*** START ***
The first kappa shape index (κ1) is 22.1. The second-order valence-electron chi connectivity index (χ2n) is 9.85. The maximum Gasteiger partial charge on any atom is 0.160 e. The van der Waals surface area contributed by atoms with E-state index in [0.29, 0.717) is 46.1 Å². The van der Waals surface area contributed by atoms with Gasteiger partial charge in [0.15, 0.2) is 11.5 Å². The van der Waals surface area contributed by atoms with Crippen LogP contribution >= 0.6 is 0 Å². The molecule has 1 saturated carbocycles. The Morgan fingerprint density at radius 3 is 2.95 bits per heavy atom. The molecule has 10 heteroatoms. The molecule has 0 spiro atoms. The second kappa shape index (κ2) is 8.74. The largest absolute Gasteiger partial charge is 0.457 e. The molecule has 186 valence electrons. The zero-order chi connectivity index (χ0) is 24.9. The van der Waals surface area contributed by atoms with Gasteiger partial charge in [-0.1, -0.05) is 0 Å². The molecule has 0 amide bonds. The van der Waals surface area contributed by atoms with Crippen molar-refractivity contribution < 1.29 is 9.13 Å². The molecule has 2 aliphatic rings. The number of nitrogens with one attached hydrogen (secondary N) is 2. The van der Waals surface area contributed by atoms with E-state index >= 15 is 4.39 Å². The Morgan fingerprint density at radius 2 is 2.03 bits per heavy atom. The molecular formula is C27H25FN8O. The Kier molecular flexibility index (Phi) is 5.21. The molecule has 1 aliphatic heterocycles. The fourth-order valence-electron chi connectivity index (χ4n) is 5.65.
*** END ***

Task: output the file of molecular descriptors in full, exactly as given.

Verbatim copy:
The first kappa shape index (κ1) is 22.1. The second-order valence-electron chi connectivity index (χ2n) is 9.85. The maximum Gasteiger partial charge on any atom is 0.160 e. The van der Waals surface area contributed by atoms with E-state index in [0.29, 0.717) is 46.1 Å². The van der Waals surface area contributed by atoms with Gasteiger partial charge in [0.15, 0.2) is 11.5 Å². The van der Waals surface area contributed by atoms with Crippen LogP contribution >= 0.6 is 0 Å². The molecule has 1 saturated carbocycles. The Morgan fingerprint density at radius 3 is 2.95 bits per heavy atom. The molecule has 10 heteroatoms. The molecule has 0 spiro atoms. The second kappa shape index (κ2) is 8.74. The largest absolute Gasteiger partial charge is 0.457 e. The molecule has 186 valence electrons. The zero-order chi connectivity index (χ0) is 24.9. The van der Waals surface area contributed by atoms with Gasteiger partial charge in [-0.1, -0.05) is 0 Å². The molecule has 0 amide bonds. The van der Waals surface area contributed by atoms with Crippen molar-refractivity contribution < 1.29 is 9.13 Å². The molecule has 2 aliphatic rings. The number of nitrogens with one attached hydrogen (secondary N) is 2. The van der Waals surface area contributed by atoms with E-state index >= 15 is 4.39 Å². The Morgan fingerprint density at radius 2 is 2.03 bits per heavy atom. The molecular formula is C27H25FN8O. The Kier molecular flexibility index (Phi) is 5.21. The molecule has 1 aliphatic heterocycles. The fourth-order valence-electron chi connectivity index (χ4n) is 5.65.